Monday, May 10, 2010

The perils of short sales

When I discuss the Inflation-Deflation Timer model with other investors, I have sometimes been asked why I don’t use the model output to initiate short positions, instead of switching to another asset class. (To review, the model is an asset allocation model that uses trend following principles to switch between asset classes, namely commodities, the inflation hedge, US Treasury long bond, the deflation hedge, and equities, the neutral position.)

Cutting to the chase: Investors, i.e. market participants with relatively long time horizons, shouldn't go short for risk control reasons. Simply put, asset classes tend to be more volatile when they are in bear markets and rallies tend to be vicious, such as the current one in response to the European rescue package. Thus, the investor pays for higher returns (even if he is right) in the form of higher volatility. Short sales are more suitable for traders seeking to make a directional bet for short-term profit, or for hedgers, e.g. paired trading.


Short positions are more volatile
Since the Inflation-Deflation Timer model is based on trend following principles (see previous posts on trend following models here, here and here), I illustrate my point about why I don’t go short by applying a trend following model based on 50 and 200 day moving averages to the S&P 500. The rules for the backtest are:

Bullish signal: Index > 50 day MA > 200 day MA (long index)
Bearish signal: Index < 50 day MA < 200 day MA (short index, if allowed) Neutral signal: Otherwise (cash)

For the purposes of this exercise, let's assume that execution is done the day after a signal is given at the closing price and there are no commissions or trading costs. If the model goes to cash, a 0% return is assumed. Returns on the S&P 500 are total returns, as proxied by SPY. The chart below shows the results of the backtest, which began on December 31, 1999 and goes to the present. For the entire period, a buy and hold strategy would have returned -0.2%. If you had used the timing model only to go long, the return would have been 0.5%. A long and short strategy performed best at 2.7%.



When I look at these results, several conclusions can be made. First, these classes of models are good at avoiding much of the brutal downdrafts of bear markets. The long only strategy beat the buy-and-hold strategy by 0.7%, but downside volatility was significantly lower than the benchmark. While the long/short strategy was the best, that performance was achieved at the price of much greater volatility. The incremental volatility was experienced during periods when the model went short, i.e. during bear markets.


Bear markets are more volatile
This study leads to the conclusion that bear markets are more volatile, which should be intuitively obvious to traders. After all, the VIX Index, which is a measure of implied volatility, tends to rise when the stock market is falling.

I did a quick check if the rising volatility effect was true in other asset classes. The chart below shows the standard deviation of different asset classes for different assets over differing time periods: DJIA (from 1928 to the present), AGG as a proxy for the US bond market (from 2003) and the CRB Index (from 1999). [Yes I know the time periods are different and I am not exactly comparing apples to apples, but I want to study the behavior of different asset classes during bull and bear phases.] I defined a bull market as when the index was above its 200 day moving average and a bear market as when it was below.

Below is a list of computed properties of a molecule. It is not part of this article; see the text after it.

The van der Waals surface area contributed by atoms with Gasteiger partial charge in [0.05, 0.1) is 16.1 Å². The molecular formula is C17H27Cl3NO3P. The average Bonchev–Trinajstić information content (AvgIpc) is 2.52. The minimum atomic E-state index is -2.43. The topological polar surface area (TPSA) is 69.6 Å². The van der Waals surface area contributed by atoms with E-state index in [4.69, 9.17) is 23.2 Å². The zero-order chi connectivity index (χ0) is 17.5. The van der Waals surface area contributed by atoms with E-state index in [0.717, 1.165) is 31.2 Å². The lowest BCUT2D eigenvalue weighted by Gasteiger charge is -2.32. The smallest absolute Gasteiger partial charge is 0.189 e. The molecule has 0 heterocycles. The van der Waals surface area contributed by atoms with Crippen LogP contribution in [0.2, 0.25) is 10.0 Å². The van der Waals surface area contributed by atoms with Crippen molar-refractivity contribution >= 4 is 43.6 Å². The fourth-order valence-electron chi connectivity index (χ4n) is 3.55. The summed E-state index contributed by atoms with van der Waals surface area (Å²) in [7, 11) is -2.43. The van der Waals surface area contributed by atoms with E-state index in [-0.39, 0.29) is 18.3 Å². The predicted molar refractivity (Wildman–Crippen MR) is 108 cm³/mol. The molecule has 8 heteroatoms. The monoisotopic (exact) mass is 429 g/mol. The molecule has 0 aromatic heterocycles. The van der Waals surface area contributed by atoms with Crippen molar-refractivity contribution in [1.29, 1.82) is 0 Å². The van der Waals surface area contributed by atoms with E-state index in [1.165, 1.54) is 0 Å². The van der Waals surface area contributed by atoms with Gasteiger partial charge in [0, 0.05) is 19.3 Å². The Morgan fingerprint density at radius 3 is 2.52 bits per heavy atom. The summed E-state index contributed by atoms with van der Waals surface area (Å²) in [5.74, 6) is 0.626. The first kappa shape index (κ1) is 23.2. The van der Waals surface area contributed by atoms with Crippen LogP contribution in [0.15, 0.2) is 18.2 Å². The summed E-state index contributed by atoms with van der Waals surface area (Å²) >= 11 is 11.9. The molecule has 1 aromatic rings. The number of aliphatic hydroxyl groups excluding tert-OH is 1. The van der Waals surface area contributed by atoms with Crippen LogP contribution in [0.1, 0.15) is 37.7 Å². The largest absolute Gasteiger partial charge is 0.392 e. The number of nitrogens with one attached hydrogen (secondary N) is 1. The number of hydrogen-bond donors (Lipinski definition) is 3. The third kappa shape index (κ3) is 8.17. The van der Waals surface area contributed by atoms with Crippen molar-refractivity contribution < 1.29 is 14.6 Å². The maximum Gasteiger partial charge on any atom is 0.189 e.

The chart shows a consistent pattern: bear markets tend to be more volatile than bull markets. Technicians have an adage that confirms this observation: "Bottoms are events. Tops are processes." In other words, the price action at bottoms tend to be emotional, spiky affairs - which is what account for the volatility.

Short sellers profit from falling markets, but bear markets are more volatile. Even if the shorts are right, their higher returns come at the price of greater volatility.


Buy the negatively correlated asset instead
In an asset allocation model such as the Inflation-Deflation Timer, a better way to get higher risk-adjusted returns is to move into a more favorable asset class when the trend following model flashes a “go short” signal. For instance, an investor can get better risk-adjusted buying the negatively correlated asset, such as the US Treasury long bond, instead of shorting commodities when we see a “deflation” signal.

That's the path to a higher return that lets you sleep better at night.

7 comments:

Short Sale said...

There are lots of things that can derail a short sale. For example, although lenders lose a lot of money when they foreclose.

keithpiccirillo said...

Good morning!
Great post.
Europe finally coalesced and Sarkozy's words finally have meaning.

Michele said...

Very insightful analysis. Thanks for posting that.

Jumbohomefinance said...

Thanks for this post.
Vendors that short fall of the markets, but bear markets are more volatile.

Steve Mark said...

Great information..Your graph clearly indicates that short positions are more volatile..Thanks for sharing the information with us..


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Patrick said...

Hey,

Very useful information. Thnx

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